MIAMI — Health advocates and anti-smoking crusaders celebrated Friday's $145 billion punitive damage award against Big Tobacco as a stinging condemnation of an industry they consider pure evil.
"By allowing the jury to put a number on it, blowing out of the water any other award, it lets the jury say to the world, 'We unanimously tell you this is the most evil industry in the history of mankind,"' said Joe Cherner, president of Smoke Free Educational Services.
"The jury saw the tobacco industry as merchants of death and they have said the time has come for them to pay for their actions," said Ahron Leichtman, executive director of Citizens for a Tobacco-Free Society.
"The tobacco industry's chickens have finally come home to roost," said Matthew Myers, president of Campaign for Tobacco-Free Kids.
"For more than 40 years, the tobacco industry has known that it is responsible for more than one-third of all deaths from cancer and heart disease in the United States. For all this time, the industry has continued to lie abut its deadly products and has done nothing to stop the carnage," Myers said. "The Florida jury rightly concluded that the tobacco industry has caused more harm to more people over a longer period of time than any other industry in history."
Though most anti-smoking advocates were skeptical that any of the 500,000 sick smokers represented in the Florida case would ever see a penny of the award, they said the verdict's message would survive the inevitable appeals.
The American Heart Association said the verdict sends a message to the tobacco industry that "its disregard and contempt for public health and human life does have an equally high price."
Dr. Randolph Smoak, president of the American Medical Association, called the verdict "a victory for public health."
"The jurors' message is loud and clear: The tobacco industry must pay for addicting and poisoning people for profit," Smoak said. "Big Tobacco will not profit from their deceptive marketing and advertising tactics, which ultimately brought suffering and death to so many of their customers, our patients.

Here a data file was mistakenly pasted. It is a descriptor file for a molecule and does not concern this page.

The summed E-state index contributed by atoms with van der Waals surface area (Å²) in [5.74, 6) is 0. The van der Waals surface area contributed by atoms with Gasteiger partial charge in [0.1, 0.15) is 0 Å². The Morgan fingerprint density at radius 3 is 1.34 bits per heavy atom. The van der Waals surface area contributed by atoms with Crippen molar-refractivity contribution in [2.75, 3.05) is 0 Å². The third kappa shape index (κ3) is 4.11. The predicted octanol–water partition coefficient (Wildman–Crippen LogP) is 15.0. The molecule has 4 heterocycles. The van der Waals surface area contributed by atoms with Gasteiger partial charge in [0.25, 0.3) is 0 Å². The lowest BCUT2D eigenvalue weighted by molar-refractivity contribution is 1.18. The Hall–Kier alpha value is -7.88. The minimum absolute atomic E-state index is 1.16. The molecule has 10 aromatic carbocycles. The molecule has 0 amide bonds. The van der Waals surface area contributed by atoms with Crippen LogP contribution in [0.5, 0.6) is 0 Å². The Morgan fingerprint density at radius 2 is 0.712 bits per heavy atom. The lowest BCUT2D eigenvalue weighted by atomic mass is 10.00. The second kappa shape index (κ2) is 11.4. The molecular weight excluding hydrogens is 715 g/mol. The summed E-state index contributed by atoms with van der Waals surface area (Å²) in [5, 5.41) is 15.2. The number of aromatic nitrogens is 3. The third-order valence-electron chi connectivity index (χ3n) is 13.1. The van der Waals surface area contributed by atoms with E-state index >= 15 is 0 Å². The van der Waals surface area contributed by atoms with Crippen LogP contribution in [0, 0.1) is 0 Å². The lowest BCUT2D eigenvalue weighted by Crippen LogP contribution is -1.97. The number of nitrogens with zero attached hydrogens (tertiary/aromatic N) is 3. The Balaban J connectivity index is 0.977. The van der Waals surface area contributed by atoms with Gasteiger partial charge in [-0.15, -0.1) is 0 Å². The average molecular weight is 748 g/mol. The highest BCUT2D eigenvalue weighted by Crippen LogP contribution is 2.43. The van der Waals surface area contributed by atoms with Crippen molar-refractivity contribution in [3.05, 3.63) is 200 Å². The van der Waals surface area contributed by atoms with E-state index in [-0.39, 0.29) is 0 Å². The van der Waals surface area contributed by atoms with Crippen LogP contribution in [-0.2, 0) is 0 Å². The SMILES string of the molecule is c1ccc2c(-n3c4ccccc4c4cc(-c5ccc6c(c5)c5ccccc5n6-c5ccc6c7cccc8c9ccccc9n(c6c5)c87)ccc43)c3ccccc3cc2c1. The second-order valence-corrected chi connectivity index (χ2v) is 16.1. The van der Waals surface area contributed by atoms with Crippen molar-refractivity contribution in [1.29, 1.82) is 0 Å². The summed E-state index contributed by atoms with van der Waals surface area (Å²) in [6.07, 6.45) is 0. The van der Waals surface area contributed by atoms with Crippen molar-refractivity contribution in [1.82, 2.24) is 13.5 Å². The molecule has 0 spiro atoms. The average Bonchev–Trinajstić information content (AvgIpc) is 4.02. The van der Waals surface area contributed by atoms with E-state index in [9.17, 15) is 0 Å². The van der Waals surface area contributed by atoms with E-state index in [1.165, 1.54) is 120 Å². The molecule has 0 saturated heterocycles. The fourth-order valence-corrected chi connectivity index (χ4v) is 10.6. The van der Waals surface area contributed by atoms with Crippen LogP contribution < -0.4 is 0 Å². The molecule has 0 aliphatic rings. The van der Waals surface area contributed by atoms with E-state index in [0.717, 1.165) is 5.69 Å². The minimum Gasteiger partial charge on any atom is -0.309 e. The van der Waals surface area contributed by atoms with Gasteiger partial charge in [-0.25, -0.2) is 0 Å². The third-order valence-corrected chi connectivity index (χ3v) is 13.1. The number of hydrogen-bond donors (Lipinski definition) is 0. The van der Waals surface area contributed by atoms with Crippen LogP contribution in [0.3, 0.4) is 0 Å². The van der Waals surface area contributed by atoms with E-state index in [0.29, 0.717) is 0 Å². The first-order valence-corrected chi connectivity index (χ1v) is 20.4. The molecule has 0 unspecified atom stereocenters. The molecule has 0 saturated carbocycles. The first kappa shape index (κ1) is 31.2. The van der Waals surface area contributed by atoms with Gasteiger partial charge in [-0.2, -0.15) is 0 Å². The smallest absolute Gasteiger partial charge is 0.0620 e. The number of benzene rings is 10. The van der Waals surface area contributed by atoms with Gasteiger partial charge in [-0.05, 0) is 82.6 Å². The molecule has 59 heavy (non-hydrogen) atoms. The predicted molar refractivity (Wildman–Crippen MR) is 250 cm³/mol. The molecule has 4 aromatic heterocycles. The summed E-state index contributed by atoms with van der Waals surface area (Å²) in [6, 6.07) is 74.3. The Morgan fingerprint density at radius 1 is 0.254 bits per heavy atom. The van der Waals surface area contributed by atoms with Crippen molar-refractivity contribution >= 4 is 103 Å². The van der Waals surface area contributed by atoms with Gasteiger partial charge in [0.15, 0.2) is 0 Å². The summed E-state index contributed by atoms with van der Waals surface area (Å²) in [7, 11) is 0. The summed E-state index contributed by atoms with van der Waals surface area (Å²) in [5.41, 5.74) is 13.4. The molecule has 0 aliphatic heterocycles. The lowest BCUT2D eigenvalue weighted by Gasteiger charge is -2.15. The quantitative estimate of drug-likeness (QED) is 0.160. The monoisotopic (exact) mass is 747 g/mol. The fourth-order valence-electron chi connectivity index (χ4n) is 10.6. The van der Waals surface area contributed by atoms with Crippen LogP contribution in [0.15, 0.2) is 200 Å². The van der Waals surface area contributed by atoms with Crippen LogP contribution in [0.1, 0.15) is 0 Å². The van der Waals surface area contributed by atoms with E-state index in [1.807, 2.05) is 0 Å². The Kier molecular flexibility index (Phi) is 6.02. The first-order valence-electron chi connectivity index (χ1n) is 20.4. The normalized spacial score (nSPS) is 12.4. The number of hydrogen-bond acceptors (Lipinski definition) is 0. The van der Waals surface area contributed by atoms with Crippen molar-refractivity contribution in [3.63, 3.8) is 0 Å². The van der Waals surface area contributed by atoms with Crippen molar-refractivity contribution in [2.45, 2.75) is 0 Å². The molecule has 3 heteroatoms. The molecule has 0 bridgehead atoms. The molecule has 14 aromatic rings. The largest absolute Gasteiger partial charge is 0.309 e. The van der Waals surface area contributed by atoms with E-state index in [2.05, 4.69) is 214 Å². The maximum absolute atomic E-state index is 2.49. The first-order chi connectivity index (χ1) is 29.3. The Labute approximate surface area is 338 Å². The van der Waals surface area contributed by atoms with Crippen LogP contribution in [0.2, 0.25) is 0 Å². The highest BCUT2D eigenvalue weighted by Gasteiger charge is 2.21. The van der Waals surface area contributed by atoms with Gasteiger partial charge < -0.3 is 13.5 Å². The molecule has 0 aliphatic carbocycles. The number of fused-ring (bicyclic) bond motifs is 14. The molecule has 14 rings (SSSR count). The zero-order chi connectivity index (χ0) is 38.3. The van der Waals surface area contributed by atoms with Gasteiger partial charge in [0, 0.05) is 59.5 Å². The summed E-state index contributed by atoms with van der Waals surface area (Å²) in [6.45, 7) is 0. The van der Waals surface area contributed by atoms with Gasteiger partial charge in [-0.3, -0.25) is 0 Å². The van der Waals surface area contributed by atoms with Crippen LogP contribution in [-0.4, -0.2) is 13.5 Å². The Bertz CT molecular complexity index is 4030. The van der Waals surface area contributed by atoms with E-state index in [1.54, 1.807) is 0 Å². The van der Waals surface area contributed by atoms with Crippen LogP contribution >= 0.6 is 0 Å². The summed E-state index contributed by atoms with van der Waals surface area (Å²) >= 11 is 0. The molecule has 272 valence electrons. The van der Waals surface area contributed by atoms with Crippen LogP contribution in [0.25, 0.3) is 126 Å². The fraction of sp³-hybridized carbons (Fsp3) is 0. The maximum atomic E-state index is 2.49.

"The unprecedented verdict sends a strong message to the tobacco industry that toying with the health and lives of Americans can be a prohibitively expensive business."
Others said the award signaled more legal losses ahead for cigarette makers.
"It is just the beginning of a new and more costly phase of litigation for Big Tobacco as other multibillion anti-tobacco suits move forward in the courts," said Washington, D.C., lawyer Martha Talley, whose firm represents a coalition of Blue Cross and Blue Shield organizations in a multibillion lawsuit against the tobacco industry.
"The decades of deceit regarding the dangers of smoking that made the jurors in the Engle (case) reach their historic decision will be a key element of our case as well."
White House spokesman Joe Lockhart declined to comment specifically on the Engle verdict but said, "We have always believed that the tobacco industry is responsible for the way they have marketed and produced their products."
"It's about a very serious, probably the most serious public health issue we have in this country with more than 3,000 kids starting to smoke every day. A third of them will die early from it. And we think we need to continue to address this in many ways," Lockhart said.